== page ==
In this day and age, when a person desires to learn something new or become skilled in a particular field, he will seek some form of educational institution, be it a college or technical school, master’s program or certification. Years are spent, reports are written and book after book is studied, all to gain the desired knowledge.
But in ancient times, a different form of learning took place. Students lived with their teachers, learning directly from watching their lives, pulling valuable lessons and asking necessary questions from daily events. The home was the classroom; the textbook was living examples and events of the day.
Look through the Gospels and you will see that this is the way Jesus taught His disciples. Through everyday events, Jesus revealed what the Father God was like. Whatever came His way became His teaching material—a child’s illness, a crowd of hungry people, the woman caught in adultery, the disciples’ dusty feet or a confrontation by the high priest’s troops.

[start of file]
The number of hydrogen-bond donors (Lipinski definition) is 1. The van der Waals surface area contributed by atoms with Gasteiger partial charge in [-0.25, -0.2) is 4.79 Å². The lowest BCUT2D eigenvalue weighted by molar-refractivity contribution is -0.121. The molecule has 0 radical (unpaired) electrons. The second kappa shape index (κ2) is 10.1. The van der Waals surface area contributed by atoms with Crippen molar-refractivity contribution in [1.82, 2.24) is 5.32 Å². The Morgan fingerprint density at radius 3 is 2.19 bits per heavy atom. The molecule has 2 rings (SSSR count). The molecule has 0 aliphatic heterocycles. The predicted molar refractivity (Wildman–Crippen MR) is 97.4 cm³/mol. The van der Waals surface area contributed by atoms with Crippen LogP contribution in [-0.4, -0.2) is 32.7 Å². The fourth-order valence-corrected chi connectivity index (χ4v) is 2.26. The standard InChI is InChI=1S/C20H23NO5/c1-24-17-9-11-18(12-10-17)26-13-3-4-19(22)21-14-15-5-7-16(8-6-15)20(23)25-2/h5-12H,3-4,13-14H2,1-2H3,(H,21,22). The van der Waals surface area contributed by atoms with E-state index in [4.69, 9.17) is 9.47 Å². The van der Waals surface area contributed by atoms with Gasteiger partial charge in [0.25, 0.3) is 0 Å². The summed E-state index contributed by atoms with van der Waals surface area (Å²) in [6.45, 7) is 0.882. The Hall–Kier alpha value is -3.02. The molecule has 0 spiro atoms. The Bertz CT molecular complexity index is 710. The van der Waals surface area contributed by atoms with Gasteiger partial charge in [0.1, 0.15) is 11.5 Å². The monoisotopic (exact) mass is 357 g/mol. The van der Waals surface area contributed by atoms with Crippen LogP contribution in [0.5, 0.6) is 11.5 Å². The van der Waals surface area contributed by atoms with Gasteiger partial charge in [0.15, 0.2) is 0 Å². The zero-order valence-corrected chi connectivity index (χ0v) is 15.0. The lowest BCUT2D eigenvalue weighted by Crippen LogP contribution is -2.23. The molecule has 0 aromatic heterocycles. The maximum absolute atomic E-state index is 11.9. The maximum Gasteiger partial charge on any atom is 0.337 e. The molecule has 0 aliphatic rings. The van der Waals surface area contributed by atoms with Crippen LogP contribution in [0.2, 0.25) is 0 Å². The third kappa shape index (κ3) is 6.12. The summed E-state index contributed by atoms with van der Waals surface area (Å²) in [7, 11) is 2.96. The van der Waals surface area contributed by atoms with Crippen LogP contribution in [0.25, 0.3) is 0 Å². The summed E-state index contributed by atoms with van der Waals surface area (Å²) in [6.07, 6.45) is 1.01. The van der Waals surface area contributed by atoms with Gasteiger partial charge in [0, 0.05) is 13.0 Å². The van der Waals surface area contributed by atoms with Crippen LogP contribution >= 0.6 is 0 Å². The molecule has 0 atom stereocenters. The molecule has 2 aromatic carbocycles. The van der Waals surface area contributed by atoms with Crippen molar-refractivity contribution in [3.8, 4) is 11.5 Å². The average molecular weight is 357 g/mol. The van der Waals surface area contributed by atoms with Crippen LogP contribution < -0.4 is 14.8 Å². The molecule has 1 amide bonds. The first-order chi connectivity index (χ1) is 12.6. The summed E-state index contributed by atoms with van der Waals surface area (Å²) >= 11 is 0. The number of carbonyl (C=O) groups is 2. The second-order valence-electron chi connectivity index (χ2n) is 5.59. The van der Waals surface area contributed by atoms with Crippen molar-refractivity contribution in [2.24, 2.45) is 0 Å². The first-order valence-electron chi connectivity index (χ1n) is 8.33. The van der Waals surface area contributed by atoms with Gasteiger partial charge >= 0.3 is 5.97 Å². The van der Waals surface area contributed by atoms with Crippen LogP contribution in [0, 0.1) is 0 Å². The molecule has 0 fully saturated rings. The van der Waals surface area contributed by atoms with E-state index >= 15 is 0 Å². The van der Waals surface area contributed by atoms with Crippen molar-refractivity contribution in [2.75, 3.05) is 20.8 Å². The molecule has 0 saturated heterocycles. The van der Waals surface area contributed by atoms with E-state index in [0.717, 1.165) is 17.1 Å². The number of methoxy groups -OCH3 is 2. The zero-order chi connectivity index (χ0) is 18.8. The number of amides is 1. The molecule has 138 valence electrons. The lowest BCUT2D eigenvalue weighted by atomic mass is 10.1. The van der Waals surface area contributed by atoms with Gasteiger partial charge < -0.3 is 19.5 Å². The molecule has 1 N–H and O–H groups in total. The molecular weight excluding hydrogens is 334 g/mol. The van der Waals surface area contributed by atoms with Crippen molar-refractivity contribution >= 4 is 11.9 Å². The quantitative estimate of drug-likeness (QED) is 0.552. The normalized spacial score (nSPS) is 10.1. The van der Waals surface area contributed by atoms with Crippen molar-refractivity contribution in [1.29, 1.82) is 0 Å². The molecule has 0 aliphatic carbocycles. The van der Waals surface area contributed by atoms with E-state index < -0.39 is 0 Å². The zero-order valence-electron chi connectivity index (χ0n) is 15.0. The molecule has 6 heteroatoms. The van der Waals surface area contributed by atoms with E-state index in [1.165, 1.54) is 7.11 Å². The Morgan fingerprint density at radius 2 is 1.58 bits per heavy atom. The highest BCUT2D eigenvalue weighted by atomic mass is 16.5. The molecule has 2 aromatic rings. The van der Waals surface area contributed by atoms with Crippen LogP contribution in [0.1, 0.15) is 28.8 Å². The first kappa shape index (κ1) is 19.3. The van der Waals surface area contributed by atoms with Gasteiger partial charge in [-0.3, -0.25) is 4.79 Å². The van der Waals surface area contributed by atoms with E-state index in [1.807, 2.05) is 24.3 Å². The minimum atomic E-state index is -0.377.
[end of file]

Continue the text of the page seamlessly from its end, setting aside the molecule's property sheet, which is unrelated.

Jesus’ reason for taking 12 men to be His disciples was to teach them—through His example and the events of life—how to live like Him and do what He did. And the Bible shows how effective He was in that. Consider the time when the disciples asked Jesus to teach them: “One day Jesus was praying in a certain place. When he finished, one of his disciples said to him, ‘Lord, teach us to pray . . .’ ” (Luke11:1, NIV). And Jesus taught them!
But the teaching was not an end in itself. It was not knowledge for knowledge’s sake, but rather to spur them into action. And that’s just what happened—“Calling the Twelve to him, he sent them out two by two and gave them authority over evil spirits . . . . They went out and preached that people should repent. They drove out many demons and anointed many sick people with oil and healed them” (Mark6:7, 12–13, NIV).
This entry was written by KP Yohannan, the president and founder of Gospel for Asia, with the intention of encouraging and edifying the Body of Christ. To learn more about Gospel for Asia or to receive additional free resources, visit Gospel for Asia’s website.